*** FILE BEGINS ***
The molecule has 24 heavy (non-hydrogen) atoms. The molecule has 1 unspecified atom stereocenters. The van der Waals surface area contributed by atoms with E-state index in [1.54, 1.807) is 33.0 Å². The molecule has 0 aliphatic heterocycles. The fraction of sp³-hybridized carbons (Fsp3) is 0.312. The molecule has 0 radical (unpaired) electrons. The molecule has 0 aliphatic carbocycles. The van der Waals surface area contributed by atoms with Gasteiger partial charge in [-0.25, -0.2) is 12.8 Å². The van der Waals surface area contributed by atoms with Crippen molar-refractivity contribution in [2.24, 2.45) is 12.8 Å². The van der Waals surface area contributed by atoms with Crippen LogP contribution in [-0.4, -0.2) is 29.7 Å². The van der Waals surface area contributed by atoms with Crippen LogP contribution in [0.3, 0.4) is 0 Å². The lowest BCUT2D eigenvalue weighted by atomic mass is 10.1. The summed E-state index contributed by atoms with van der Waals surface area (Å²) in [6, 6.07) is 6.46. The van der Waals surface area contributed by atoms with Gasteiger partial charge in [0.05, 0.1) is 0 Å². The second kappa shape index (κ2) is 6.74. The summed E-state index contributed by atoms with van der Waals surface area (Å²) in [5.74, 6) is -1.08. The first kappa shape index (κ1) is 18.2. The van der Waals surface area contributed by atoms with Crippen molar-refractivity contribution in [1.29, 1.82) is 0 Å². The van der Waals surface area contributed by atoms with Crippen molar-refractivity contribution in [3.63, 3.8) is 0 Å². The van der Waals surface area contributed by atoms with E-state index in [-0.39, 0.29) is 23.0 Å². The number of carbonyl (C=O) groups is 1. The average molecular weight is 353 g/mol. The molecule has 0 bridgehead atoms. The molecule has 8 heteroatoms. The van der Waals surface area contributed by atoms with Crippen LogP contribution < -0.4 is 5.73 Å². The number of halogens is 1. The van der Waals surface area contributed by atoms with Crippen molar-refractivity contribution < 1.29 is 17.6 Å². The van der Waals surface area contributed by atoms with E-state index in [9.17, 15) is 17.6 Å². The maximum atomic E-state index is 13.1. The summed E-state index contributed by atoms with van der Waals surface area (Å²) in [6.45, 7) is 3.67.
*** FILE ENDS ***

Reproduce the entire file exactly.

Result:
The molecule has 24 heavy (non-hydrogen) atoms. The molecule has 1 unspecified atom stereocenters. The van der Waals surface area contributed by atoms with E-state index in [1.54, 1.807) is 33.0 Å². The molecule has 0 aliphatic heterocycles. The fraction of sp³-hybridized carbons (Fsp3) is 0.312. The molecule has 0 radical (unpaired) electrons. The molecule has 0 aliphatic carbocycles. The van der Waals surface area contributed by atoms with Gasteiger partial charge in [-0.25, -0.2) is 12.8 Å². The van der Waals surface area contributed by atoms with Crippen molar-refractivity contribution in [2.24, 2.45) is 12.8 Å². The van der Waals surface area contributed by atoms with Crippen LogP contribution in [-0.4, -0.2) is 29.7 Å². The van der Waals surface area contributed by atoms with Crippen LogP contribution in [0.3, 0.4) is 0 Å². The lowest BCUT2D eigenvalue weighted by atomic mass is 10.1. The summed E-state index contributed by atoms with van der Waals surface area (Å²) in [6, 6.07) is 6.46. The van der Waals surface area contributed by atoms with Gasteiger partial charge in [0.05, 0.1) is 0 Å². The second kappa shape index (κ2) is 6.74. The summed E-state index contributed by atoms with van der Waals surface area (Å²) in [5.74, 6) is -1.08. The first kappa shape index (κ1) is 18.2. The van der Waals surface area contributed by atoms with Crippen molar-refractivity contribution in [1.29, 1.82) is 0 Å². The van der Waals surface area contributed by atoms with Crippen molar-refractivity contribution in [3.63, 3.8) is 0 Å². The van der Waals surface area contributed by atoms with E-state index in [-0.39, 0.29) is 23.0 Å². The number of carbonyl (C=O) groups is 1. The average molecular weight is 353 g/mol. The molecule has 0 bridgehead atoms. The molecule has 8 heteroatoms. The van der Waals surface area contributed by atoms with Crippen LogP contribution < -0.4 is 5.73 Å². The number of halogens is 1. The van der Waals surface area contributed by atoms with Crippen molar-refractivity contribution < 1.29 is 17.6 Å². The van der Waals surface area contributed by atoms with E-state index in [9.17, 15) is 17.6 Å². The maximum atomic E-state index is 13.1. The summed E-state index contributed by atoms with van der Waals surface area (Å²) in [6.45, 7) is 3.67.